What is Market Segmentation?
Market segmentation is the process of categorizing customers within a market into smaller, more homogeneous groups. Traditionally, demographics such as age, gender, and income have been commonly used for segmentation. However, alternative approaches include segmenting based on usage rates or specific product benefits. In essence, market segmentation aims to identify distinct customer groups that share similar characteristics or behaviours.
As you know, not all of your customers have the same characteristics or share the same profile which is where Market Segmentation comes in handy. Read about our top tips regarding defying your customer, building a persona and adapting your marketing strategies to well defined customer segments.
Who are You Selling To?
If I asked you: »Who is your service for?« a great many of you would be more or less vague. »Well, for anyone, really.« »You know, for people who have use for this kind of stuff.«
That won’t bring any customers. Wanna know why? Because if you have no idea who you’re selling to, you’ll have no idea how to sell it to them.
Say I want to convince my mom to switch from one smartphone brand to another. I will have to emphasize specific traits, benefits that align with her values. That same approach probably won’t work on my brother or father! Why is that? Because they have different interests. And the same principles apply in business. I might have ironclad arguments, I can be incredibly persuasive, and the product itself might be simply awesome, but some might still decide that they can live without it.
Your job is to learn how to recognize those who your product can persuade and design your communication to address their unique needs and preferences. Let’s borrow my family again (I hope they never read this).
Customer Segmentation - Let's Take the Example of my Family
So if I want to persuade my mom, I will have to play on what I know can convince her. Elegant design. Unique colors. Easy interface, intuitive UX, but she won’t meddle much with the settings, so there’s no point highlighting all the functionalities.
My dad doesn’t care about smartphones one way or the other, so no matter how I try, he will stay with his decade-old mobile phone that’s barely able to accept calls.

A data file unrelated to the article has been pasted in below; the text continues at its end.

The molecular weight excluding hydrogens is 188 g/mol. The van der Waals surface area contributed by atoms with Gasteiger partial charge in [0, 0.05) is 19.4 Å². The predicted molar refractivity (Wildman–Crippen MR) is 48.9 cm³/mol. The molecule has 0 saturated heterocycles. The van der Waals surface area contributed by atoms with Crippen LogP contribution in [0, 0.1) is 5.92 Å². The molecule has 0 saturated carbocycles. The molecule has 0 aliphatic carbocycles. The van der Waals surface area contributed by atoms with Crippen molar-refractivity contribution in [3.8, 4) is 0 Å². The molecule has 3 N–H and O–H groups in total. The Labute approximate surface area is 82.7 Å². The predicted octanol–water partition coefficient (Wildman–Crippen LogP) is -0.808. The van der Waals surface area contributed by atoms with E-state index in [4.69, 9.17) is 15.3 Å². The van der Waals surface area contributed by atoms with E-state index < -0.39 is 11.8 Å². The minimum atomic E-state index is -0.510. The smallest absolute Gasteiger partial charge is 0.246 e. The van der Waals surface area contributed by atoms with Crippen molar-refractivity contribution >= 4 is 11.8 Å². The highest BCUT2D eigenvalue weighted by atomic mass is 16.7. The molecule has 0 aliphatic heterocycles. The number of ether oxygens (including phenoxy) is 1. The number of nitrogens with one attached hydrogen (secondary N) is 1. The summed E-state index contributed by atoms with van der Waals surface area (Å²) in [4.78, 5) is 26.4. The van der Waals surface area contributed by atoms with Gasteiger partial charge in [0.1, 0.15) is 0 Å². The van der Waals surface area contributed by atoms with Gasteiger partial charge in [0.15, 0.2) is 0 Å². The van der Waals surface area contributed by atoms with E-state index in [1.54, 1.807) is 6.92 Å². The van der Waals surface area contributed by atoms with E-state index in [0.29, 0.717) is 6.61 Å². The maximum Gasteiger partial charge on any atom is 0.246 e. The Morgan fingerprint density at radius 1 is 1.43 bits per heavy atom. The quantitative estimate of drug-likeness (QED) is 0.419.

My brother is a whole other story. As a member of generation Z – often called digital natives – he basically grew up with technology and considers it a crucial part of his life. He wants it all: functionality, responsiveness, cool features. He’s a guy, so while he likes nice design, colors and shapes are of secondary importance to him (oh, and he is color blind). As an athlete, he needs responsiveness, excellent connectivity to other wearables, reliable support of his many sports apps – you get the point. I will have to play on those to get his attention.
Let’s make it even more complicated and add to the mix my boyfriend, a mobile app developer. He will not be fooled by fancy marketing slogans and will see right through me if I try to oversell it. Convincing him will be the hardest because he has the knowledge (more than me, obviously) and a deep understanding of the field. But if I present the correct benefits, he can become not just a one-time buyer but a long-term customer. So he’s definitely worth the effort!
By now, you must have already started furrowing your brow. »Um, is that even possible?«. Yes and no. The truth is, you will never be liked by everybody. No one can. So you have to scour the market, search the niches, interest communities to find that group (or groups) of people who will jump at the opportunity to experience what you’re offering.
When you know who they are, you get to know them – what they like and how they like to get it. Admittedly, it’s a bit easier when you’re talking about people who you’ve grown up with compared to random strangers you’re hoping will decide to become your customers.
If you know them, you know what they need. If you know what they need, you know how to present your product as a solution for that need.
What I described so eloquently with my family as an example is called market or user segmentation. Simply put, you select from the entire market the groups of people for who your product or service is the best fit.
You can consider each – my mom, my bother, and my boyfriend – as an individual segment of the market. They are all interested in my products, but with specific characteristics, pain points, and needs that I have identified. We’ve already decided that my dad is out of the equation because he is simply not the target group for my product.
When I have my groups, my target audience, I try to figure out how successfully my product addresses each of their needs and try to anticipate their objections and how to overcome them.
Feedback you may receive:
It’s too expensive. I have to up my benefits game. If I’m selling a great product or service (as are you, hopefully), there is no doubt that I can convince people that it’s worth their money.